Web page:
As building markets in Christchurch and Auckland continue to gather momentum, the New Zealand government is seeking to curtail construction costs by suspending tariffs on the majority of building materials for at least five years, wiping more than $NZ25 million off government revenue in that time-frame.

As of July 1, the import tariff rate on a list of materials which together comprise about 90 per cent of the materials’ cost for new housing was reduced to zero per cent and will stay at that rate until at least June 30, 2019, Housing Minister Dr Nick Smith and Commerce Minister Craig Foss said in a joint statement.

The list includes roofing, cladding, framing, windows, doors, insulation, plumbing and electrical components, fixed cabinetry, paint and builders’ hardware and fixings.

The government says the move, which comes on the back of the temporary removal of anti-dumping duties for building materials in the most recent Budget, will cost around $NZ5.5 million per annum in lost revenue but will reduce the cost of building a home by an average of around $NZ3,500.

While acknowledging local production of as many materials as possible was desirable, Smith said cost pressures were likely to build as the Christchurch rebuild progresses, and that the reduction reflected the need to address long term challenges regarding housing affordability.

New Zealand is a small market for building materials. While we would prefer as much content as possible is locally manufactured, we need the competitive pressure of imported products to ensure we are getting best value for money,” Foss said. “It is through competition and choice for consumers that we keep costs down.”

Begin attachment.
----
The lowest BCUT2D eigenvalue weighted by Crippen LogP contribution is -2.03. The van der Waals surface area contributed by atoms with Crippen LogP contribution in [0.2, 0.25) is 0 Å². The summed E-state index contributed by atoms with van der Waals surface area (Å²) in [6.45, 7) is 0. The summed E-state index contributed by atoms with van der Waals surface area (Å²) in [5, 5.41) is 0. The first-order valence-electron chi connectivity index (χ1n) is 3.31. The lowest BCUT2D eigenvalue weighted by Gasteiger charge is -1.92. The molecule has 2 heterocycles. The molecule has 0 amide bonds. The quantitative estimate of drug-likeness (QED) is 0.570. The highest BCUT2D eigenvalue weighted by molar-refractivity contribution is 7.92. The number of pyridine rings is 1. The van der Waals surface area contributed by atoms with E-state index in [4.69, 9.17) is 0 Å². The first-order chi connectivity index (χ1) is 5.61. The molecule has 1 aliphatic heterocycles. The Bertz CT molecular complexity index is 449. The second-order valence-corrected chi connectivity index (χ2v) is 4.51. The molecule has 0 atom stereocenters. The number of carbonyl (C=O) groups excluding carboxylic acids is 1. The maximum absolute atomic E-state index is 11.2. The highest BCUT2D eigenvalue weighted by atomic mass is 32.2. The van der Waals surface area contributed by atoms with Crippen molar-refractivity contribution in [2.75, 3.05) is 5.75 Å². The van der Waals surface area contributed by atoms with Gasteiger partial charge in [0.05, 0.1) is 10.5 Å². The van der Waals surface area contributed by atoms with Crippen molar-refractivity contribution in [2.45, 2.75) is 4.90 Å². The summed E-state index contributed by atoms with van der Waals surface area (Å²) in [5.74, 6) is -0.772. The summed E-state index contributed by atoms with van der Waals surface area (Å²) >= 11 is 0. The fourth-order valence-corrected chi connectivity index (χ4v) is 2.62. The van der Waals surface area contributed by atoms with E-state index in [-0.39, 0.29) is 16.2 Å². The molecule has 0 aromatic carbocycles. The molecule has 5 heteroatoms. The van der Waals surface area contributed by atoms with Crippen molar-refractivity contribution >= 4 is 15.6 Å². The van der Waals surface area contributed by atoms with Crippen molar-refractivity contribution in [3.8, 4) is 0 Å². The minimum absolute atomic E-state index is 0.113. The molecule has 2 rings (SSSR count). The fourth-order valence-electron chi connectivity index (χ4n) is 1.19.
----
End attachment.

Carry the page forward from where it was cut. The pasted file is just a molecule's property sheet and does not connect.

The latest moves come amid fears of upward pressure on building costs within New Zealand as the Christchurch rebuild continues and strong population growth drives demand in Auckland.

Although Statistics New Zealand figures indicate that building material prices rose by only 1.2 per cent on average over the 12 months to March, recent data suggests consent levels for residential construction are at six-year highs and commercial building consents are also rising – a phenomenon which could place upward pressure on the availability and price of materials.

Along with action regarding material prices, the government is also trying to boost land supply.

On Monday, Cabinet approved a third tranche of ‘Special Housing Areas’ earmarked for land releases and fast-tracked urban development in Auckland.

Last week, meanwhile, the government signed an accord with the Wellington Mayor to free up dwelling supply in the capital city.